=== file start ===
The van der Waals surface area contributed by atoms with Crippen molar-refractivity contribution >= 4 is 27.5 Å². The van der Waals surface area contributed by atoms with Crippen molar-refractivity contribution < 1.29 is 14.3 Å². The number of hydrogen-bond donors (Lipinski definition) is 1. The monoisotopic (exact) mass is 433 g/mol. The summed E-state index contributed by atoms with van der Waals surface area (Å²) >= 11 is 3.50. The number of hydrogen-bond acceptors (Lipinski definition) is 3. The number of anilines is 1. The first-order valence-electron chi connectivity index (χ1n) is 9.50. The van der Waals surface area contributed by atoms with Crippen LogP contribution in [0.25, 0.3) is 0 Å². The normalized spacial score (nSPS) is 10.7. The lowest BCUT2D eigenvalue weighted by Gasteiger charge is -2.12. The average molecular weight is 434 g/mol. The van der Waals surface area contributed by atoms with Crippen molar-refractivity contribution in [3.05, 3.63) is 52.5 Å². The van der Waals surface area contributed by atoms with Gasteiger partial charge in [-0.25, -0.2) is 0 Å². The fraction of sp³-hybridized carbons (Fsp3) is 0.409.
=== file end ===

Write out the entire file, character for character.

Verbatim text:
The van der Waals surface area contributed by atoms with Crippen molar-refractivity contribution >= 4 is 27.5 Å². The van der Waals surface area contributed by atoms with Crippen molar-refractivity contribution < 1.29 is 14.3 Å². The number of hydrogen-bond donors (Lipinski definition) is 1. The monoisotopic (exact) mass is 433 g/mol. The summed E-state index contributed by atoms with van der Waals surface area (Å²) >= 11 is 3.50. The number of hydrogen-bond acceptors (Lipinski definition) is 3. The number of anilines is 1. The first-order valence-electron chi connectivity index (χ1n) is 9.50. The van der Waals surface area contributed by atoms with Crippen LogP contribution in [0.25, 0.3) is 0 Å². The normalized spacial score (nSPS) is 10.7. The lowest BCUT2D eigenvalue weighted by Gasteiger charge is -2.12. The average molecular weight is 434 g/mol. The van der Waals surface area contributed by atoms with Crippen molar-refractivity contribution in [3.05, 3.63) is 52.5 Å². The van der Waals surface area contributed by atoms with Gasteiger partial charge in [-0.25, -0.2) is 0 Å². The fraction of sp³-hybridized carbons (Fsp3) is 0.409.